Volkswagen AG’s U.S. dealer council vowed “unconditional support” for Michael Horn, head of the automaker’s operations in the market, saying his removal would be “catastrophic.” Horn has been mentioned as one of the executives who might lose his job, after Chief Executive Officer Martin Winterkorn resigned Wednesday in the wake of the German automaker’s admission that it rigged U.S. emissions tests. The admission caused VW to pull cars from dealer lots. “We have been suffering from an outdated product cycle, overpriced product and a deteriorating relationship between the dealer body and Volkswagen for a number of years,” VW’s National Dealer Advisory Council said in a statement Thursday. “That all changed when Michael Horn was made CEO of Volkswagen of North America in January of 2014.”
Source: Bloomberg

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Volkswagen to Name Porsche’s Matthias Müller as New CEO

Management change comes in wake of emissions-test scandal

Volkswagen AG is poised to name Porsche chief Matthias Müller to run the entire company and is demanding resignations from several of the company’s top engineers to confront an emissions-cheating scandal that has spread from the U.S. to Europe. The moves come a day after Chief Executive Martin Winterkorn resigned over a crisis that has cost the company nearly a third of its market value. Mr. Müller’s promotion is expected to be appointed at a meeting of Volkswagen’s supervisory board on Friday, people familiar with the situation said. Mr. Müller, 62 years old, faces the task of steering Europe’s largest auto maker through a maze of investigations and litigation that is likely to trouble the company for years.
Source: The Wall Street Journal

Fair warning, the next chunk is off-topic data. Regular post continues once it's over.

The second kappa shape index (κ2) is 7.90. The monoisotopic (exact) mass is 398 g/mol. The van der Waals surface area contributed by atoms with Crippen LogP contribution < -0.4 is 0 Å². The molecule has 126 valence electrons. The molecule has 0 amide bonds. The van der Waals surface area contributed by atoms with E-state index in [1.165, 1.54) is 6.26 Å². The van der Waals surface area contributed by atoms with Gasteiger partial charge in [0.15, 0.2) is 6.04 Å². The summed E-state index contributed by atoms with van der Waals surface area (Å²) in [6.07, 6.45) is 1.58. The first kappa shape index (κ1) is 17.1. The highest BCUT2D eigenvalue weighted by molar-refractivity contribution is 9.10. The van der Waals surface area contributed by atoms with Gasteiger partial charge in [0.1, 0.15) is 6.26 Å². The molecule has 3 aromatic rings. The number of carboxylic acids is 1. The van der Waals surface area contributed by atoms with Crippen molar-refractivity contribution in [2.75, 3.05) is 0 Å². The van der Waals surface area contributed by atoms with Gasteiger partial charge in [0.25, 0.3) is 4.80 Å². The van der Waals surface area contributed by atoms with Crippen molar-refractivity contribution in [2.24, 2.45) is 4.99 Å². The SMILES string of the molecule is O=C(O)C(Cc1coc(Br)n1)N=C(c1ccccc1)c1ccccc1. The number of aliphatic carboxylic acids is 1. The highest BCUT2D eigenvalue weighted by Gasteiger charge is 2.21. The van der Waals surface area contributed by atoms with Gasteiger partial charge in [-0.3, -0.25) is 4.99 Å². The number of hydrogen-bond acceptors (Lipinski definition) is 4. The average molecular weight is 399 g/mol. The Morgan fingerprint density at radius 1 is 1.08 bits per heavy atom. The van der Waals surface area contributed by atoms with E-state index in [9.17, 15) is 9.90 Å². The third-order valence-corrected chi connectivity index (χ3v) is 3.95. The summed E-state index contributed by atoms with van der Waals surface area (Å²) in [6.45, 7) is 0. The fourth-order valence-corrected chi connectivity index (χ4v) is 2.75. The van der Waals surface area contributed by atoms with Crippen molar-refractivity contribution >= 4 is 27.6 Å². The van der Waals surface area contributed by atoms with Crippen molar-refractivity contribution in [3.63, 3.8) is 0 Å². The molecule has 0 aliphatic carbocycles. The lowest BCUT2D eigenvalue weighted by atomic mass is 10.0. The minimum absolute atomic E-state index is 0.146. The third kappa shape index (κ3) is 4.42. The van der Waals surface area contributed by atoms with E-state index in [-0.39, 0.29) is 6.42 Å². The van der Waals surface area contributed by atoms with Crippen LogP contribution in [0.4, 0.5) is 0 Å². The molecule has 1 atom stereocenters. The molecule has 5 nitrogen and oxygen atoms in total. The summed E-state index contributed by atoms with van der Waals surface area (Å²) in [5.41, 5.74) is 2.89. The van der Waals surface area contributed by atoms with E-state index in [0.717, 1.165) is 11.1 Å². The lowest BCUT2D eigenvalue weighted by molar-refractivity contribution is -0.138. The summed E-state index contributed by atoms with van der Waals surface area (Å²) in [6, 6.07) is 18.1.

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Commentary: 17 Million Reasons Why Auto Sales Will Remain Healthy

If you want to gauge the economic health of the country, look no further than the retail-auto industry as an economic indicator. The seasonally adjusted annual rate (SAAR) for August soared to 17.8 million-the highest pace since July 2005 and the strongest month in the industry's six-year recovery since the recession. NADA predicts sales of nearly 17.2 million new cars and light trucks this year. And the used-vehicle market is improving as well. New-car dealerships will retail a combined 31 million new and used vehicles this year, an increase of 3.3 percent from 2014. Particular factors have lined up to make it possible for consumers to make purchases, including steady employment growth, low gasoline prices and favorable financing rates on auto loans that will continue. Click here for the full commentary.
Source: NADA
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Big 3 Credit Rating Agencies May Downgrade VW

The three major credit ratings agencies warned they may downgrade Volkswagen AG’s debt because of massive costs expected from the crisis over the automaker’s diesel emissions crisis, as 29 state attorneys general announced they are reviewing the issue. Standard & Poor’s and Moody’s Investor Services on Thursday revised their outlooks on VW to negative. On Wednesday, Fitch warned it may downgrade VW.
Source: The Detroit News
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GM’s Barra Says Focus is Unwavering

Ignition-switch crisis largely over, auto maker is pursuing key performance goals

General Motors Co. Chief Executive Mary Barra said on Thursday the company continues to act with urgency even after resolving major facets of a safety crisis, and said her focus is steadfast on improving profit margins, not chasing market share. Ms. Barra, meeting this week with top managers at a test facility near GM’s headquarters, said the nation’s largest auto maker emerged from recent trials with a fresh eye on improving its performance in certain markets and countries rather than trying to be all things to all people. GM for decades aimed to be the most ubiquitous auto company in the world, leveraging a large stable of brands and manufacturing operations across the globe.
Source: The Wall Street Journal
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"Franchised dealerships are vital American businesses that support individual communities and the nation as a whole. Dealers employ more than 1 million people, providing well-paying jobs that cannot be outsourced."

    -- NADA Chairman Bill Fox, in a commentary on auto sales and the health of the U.S. economy, Sept. 2015